Committees and consultants don’t build confidence

If you keep electing the same people and expect a different result, you’ve got a problem. If you read the story in today’s Dayton Daily News about the candidates’ position on jobs, you won’t hear anything different than you heard four or eight or twelve years ago.

In fact, the “streamlining” of the permit process has now been going on for at least 15 years. And, no one better tell Nan that when they hiked the water fees and wouldn’t negotiate a discount rate for Cargill- they went and drilled their own wells.

I’ve pulled some excerpts-

To keep the city better in step with the business community, McLin said she has assembled the Mayor’s Economic Development Council. The group meets quarterly to share ideas and concerns.

The 14-member group includes representatives from industry, large and small businesses along with academia.

“It has opened dialogue between City Hall and business,” said KeyBank District President and member of the council Ed Reilly….

Leitzell believes city government should operate like a business and also do a better job of marketing itself.

“I think we need people at City Hall who have marketing experience, who have a background in sales and business,” he said. “People (now) are being hired right out of college with degrees in public administration.”…

City commissioners Nan Whaley and Joey Williams say they also recognize obstacles in the city’s construction permitting process. They have organized a committee of architects, construction managers, developers, the Dayton Area Chamber of Commerce, CityWide Development and city staff to work on solutions.

“We want to get this done quickly,” Whaley said. “I’ve really taken a lot away from what the developers are saying.”

In March, the commission agreed to pay $60,000 to the Illinois-based Metrix Consulting Group to study Dayton’s permitting process and explore best practices. In December, the company will recommend ways to improve the operations here.

“Of course we’ve heard people want our permitting process to be easier to use. We’ve wanted to do this study two years ago, but didn’t have the money,” Williams said. “At the end of the day, we have to look for ways to reduce bureaucracy.”…

“We have to use water as a leveraging tool. It can be a way to market Dayton to the world,” she said.

Whaley said Cargill, one of the city’s largest water customers, is an example of Dayton attracting industry with its natural resource.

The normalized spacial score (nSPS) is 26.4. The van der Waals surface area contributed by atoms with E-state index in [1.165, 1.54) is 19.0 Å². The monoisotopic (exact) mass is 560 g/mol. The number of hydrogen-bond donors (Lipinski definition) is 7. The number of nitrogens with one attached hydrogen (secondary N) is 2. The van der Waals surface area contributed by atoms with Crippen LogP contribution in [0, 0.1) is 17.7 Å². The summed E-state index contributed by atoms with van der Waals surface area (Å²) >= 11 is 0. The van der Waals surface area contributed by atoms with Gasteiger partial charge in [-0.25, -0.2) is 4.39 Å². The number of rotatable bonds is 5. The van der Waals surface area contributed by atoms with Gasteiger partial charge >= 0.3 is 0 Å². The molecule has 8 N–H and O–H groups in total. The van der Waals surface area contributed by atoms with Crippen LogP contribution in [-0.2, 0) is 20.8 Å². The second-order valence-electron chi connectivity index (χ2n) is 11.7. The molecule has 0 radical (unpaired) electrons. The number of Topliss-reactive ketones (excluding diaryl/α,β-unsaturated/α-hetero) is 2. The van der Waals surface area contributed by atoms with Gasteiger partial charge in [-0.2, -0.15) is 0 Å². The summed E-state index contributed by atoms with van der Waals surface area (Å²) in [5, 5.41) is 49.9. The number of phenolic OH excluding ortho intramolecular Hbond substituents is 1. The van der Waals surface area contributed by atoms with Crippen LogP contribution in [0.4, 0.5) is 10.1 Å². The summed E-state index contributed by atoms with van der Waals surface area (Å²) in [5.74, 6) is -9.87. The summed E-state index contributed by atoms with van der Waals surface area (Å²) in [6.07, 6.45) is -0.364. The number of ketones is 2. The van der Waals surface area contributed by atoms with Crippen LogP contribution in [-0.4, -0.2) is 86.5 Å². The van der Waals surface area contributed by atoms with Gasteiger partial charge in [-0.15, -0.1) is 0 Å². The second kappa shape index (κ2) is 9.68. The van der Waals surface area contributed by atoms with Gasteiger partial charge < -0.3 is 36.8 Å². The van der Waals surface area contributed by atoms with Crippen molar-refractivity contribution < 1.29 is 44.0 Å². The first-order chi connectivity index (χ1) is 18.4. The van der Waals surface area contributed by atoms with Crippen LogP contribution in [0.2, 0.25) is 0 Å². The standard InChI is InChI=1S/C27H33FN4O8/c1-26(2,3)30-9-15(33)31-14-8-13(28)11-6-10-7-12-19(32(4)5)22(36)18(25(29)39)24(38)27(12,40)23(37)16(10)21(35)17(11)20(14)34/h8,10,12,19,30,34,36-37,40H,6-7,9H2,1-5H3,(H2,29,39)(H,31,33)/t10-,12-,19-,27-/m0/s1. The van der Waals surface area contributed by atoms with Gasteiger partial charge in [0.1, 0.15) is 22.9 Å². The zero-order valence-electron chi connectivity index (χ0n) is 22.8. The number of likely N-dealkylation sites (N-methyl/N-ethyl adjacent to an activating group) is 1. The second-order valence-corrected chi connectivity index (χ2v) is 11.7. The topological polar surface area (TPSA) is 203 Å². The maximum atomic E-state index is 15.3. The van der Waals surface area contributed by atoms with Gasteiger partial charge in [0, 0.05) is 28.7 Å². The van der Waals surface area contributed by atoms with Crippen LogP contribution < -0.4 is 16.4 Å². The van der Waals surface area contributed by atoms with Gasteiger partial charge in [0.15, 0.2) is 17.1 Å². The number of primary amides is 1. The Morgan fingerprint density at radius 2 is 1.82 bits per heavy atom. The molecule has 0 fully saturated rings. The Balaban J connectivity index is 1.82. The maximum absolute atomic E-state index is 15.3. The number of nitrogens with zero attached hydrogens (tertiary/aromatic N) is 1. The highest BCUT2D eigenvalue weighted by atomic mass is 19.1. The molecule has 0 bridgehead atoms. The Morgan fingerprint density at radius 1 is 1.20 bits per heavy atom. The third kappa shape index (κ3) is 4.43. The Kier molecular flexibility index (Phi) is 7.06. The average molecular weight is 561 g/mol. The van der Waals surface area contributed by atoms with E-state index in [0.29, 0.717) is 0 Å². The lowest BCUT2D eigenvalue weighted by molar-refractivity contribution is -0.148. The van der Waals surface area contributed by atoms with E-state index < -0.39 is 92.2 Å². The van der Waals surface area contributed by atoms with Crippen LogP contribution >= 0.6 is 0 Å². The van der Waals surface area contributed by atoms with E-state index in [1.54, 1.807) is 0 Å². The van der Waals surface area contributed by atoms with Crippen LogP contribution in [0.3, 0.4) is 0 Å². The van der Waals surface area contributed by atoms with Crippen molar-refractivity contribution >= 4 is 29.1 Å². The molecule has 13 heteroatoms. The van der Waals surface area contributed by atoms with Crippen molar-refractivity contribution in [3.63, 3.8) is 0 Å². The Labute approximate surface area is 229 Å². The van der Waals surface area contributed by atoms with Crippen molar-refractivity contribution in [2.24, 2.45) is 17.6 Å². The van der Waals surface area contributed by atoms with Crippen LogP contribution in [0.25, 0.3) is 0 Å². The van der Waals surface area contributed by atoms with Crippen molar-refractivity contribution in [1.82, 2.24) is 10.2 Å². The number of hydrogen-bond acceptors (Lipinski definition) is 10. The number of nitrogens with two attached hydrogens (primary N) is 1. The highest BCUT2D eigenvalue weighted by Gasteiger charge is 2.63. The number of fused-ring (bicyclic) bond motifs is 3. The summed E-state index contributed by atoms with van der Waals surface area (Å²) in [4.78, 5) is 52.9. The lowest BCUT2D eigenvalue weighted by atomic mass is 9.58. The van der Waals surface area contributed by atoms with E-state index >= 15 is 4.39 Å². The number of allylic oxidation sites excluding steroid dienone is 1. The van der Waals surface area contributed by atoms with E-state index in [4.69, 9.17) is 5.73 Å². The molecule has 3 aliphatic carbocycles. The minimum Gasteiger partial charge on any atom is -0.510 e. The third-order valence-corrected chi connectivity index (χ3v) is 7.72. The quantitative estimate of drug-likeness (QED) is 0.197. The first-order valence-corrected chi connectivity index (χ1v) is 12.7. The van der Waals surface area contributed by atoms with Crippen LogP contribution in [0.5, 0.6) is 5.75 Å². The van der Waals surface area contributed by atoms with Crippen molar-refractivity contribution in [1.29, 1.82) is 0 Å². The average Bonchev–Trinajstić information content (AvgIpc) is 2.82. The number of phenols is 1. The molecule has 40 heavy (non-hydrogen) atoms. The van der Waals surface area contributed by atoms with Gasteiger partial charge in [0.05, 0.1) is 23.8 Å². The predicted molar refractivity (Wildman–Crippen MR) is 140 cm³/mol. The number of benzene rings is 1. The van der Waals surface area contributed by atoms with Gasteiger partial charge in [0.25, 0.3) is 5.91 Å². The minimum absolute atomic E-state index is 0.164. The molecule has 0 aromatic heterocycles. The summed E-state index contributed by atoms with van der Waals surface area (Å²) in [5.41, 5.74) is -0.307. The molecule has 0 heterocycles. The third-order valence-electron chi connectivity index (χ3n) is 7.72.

via Dayton candidates present strategies, solutions for unemployment.

How many more committees do we need to help these people along? Must everything be done by a herd of people.

Ross Perot, when reflecting on the cultural differences between his company, EDS, and GM after the ill-fated purchase said this:

An EDS employee who sees a snake kills it, Perot graphically said. At GM, they form a committee on snakes, hire a consultant who knows about snakes, talk about it for a year…

Why can’t we hire a city manager who can actually lead- and focus on what a city is supposed to do? Of course, this issue is nothing new. It’s probably a big part of the reason John H. Patterson implemented the City Manager form of Government in the first place- he was sick of politicians and their wishy-washy platitudes. No offense to Gary, but if I hear “we need to run city hall more like a business” one more time, I’ll hurl- it’s got to be the most tired line in politics.

Patterson knew that to keep his factories running, he needed good neighborhoods for his workers to live in. He invested heavily in South Park, and the city, to try to make it a desirable place to live. Somewhere along the line, we got turned around and started focusing on how to buy jobs instead. This hasn’t been working out for us so well- as the Mayor lists the companies who’ve packed up and left in the article.

Yesterday, I was walking door to door on the West side. While some streets have one out of five homes vacant and others even more- I hit a street of well kept, clean, small two bedroom, 1 bath homes with people who took pride in their street. The yards were expertly manicured, there wasn’t a bit of trash blowing on the street and the people knew they had a good thing- they also knew their neighbors. They knew their neighbors really well. And for those few blocks, I was reminded that strong neighborhoods are what gives people hope and confidence in their situation.

Almost everyone of them agreed that change in City Hall is what we need. They want someone who won’t give these same old tired answers- or have to pay a consultant $60K to do what we should be able to do ourselves.

Until we stop making excuses, until we start understanding the value that we have in this community- so clearly demonstrated by the people I talked to yesterday, we’ll never attract the jobs or the investment that we want so desperately.

We have people who want to work. We have the buildings to fill with jobs. We have places for people to live inexpensively- if they only believed their investments would be safe. It’s our job to restore confidence. How that will be done by people who still can’t do anything without a committee is beyond me.

And, if what Nan says is true ““We want to get this done quickly,”” it would seem obvious to voters that she isn’t the one to do it- she’s already wasted four years on the Commission and is still depending on others to tell her what to do.

There are ways to attract investment, but giving away tax dollars that were collected to provide city services to private companies isn’t the answer. On November third, you can add one voice to the City Commission that will continue to remind the others that service to you comes first. Those people on that nice street, deserve better.

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